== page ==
Agroforestry can fix Pakistans depleting tree cover

Agroforestry could help revive Pakistan's declining forest cover, says a study. UNEP / USGS/ NASA

 Using a mix of trees and crop species can help rejuvenate Pakistan’s deteriorating forests, a study reported. It is based on physical and chemical analyses of 400 soil samples, collected during a survey of farms and plantations to compare four agro-ecological zones of Punjab province.

Results of findings published in African Science Journal of Environmental Sciences & Technology (November 2011) will aid farmers to select best possible trees and plants. As demand for food grains steadily increases, unused cultivable lands are being brought under crops in Pakistan and lands cannot be spared for planting trees.

Agro-forestry is a viable solution to this problem, where farms can grow trees alongside crops, Syed Muhammad Akmal Rahim, lead author of study and divisional forest officer at Punjab forest department in Lahore, told SciDev.Net.

Deputy Inspector General Forests in Environment wing of Planning Commission, Shahzad Jehangir, believes farmers will take interest in agro-forestry only if they are convinced of its economic benefits.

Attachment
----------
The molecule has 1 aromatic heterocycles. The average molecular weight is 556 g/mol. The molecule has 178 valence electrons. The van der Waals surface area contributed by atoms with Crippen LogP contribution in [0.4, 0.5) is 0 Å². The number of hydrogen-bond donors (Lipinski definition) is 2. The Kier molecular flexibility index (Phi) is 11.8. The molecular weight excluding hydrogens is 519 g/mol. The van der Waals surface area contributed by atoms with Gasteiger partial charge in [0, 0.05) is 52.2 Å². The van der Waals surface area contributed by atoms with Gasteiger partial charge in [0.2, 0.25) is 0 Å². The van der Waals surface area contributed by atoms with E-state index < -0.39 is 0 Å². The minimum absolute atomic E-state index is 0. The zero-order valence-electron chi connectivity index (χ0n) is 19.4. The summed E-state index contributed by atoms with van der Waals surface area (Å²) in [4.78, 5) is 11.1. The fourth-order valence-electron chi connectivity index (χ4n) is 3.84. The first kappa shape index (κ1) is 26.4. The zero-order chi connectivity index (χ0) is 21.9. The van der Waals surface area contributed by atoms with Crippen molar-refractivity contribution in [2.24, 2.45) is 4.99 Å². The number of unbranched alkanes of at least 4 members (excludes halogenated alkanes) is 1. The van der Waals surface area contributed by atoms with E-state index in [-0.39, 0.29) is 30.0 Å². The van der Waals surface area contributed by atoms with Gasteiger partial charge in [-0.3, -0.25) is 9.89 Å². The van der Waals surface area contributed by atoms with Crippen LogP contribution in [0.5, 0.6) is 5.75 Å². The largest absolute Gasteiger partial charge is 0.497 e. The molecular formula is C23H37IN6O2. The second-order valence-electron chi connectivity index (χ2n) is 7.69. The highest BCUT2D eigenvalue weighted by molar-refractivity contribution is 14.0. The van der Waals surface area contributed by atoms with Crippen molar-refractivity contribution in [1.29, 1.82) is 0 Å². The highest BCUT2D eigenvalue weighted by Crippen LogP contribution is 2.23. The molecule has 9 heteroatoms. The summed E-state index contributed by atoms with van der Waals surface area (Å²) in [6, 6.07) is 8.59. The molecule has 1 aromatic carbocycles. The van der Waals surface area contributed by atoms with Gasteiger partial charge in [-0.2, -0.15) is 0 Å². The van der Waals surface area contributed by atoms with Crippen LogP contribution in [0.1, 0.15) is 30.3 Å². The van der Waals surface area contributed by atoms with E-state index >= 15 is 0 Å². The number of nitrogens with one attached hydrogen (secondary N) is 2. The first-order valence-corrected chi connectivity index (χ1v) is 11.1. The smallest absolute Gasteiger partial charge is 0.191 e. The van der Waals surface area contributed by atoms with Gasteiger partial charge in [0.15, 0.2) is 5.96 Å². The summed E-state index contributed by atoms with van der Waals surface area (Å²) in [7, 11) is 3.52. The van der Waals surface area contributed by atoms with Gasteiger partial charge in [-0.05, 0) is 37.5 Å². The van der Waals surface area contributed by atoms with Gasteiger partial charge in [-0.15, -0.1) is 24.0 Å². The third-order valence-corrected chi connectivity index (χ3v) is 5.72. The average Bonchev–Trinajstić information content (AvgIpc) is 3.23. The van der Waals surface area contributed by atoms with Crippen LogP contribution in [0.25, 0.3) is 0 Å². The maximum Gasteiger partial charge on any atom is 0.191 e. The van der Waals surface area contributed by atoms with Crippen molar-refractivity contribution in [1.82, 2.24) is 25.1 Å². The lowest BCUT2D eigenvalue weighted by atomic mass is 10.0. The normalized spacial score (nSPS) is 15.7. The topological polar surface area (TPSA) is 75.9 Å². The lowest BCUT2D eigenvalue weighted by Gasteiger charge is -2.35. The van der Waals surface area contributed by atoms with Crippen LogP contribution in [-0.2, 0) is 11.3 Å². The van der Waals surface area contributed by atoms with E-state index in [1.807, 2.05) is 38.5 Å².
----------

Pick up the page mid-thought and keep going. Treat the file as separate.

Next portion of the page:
According to UN Food & Agriculture Organisation FAO’s State of World Forests 2011 report, Pakistan has only two per cent of its area under forest cover. But officials estimate current forest cover at around 5 per cent. Government has a target of increasing forest cover to 6% by 2015, according to World Wide Fund- Pakistan’s Conversion of Forests to Non-Forestry Uses in Pakistan 2010 study. But it is difficult to achieve that target given the countrys negative forest growth.

Jehangir said unchecked tree-felling, degradation and encroachment of natural forest lands and rangelands, conversion of forest lands to non-forestry uses, galloping population, inadequate alternative energy sources, urbanization, poverty are major problems. “However, countering these challenges is possible with sufficient financial resources allocation, latest research facilities, imparting forest officials adequate training, technical, scientific know-how, banning tree-cutting, forest land conversion,” he said.

Director General Pakistan Forest Institute, Razaul Haq says joint international and regional research and capacity-building programs launched in partnership with FAO, UN Environmental Program, International Union of Conservation for Nature & International Centre for Integrated Mountain Development. Funds from South Asian Association for Regional Cooperation are also being tapped to boost forest cover. He said Pakistan has actively engaged in United Nations Reducing Emissions from Deforestation & Forest Degradation, or REDD+, process and long-term viable projects have been implemented with financial and technical help from Global Environment Facility. —

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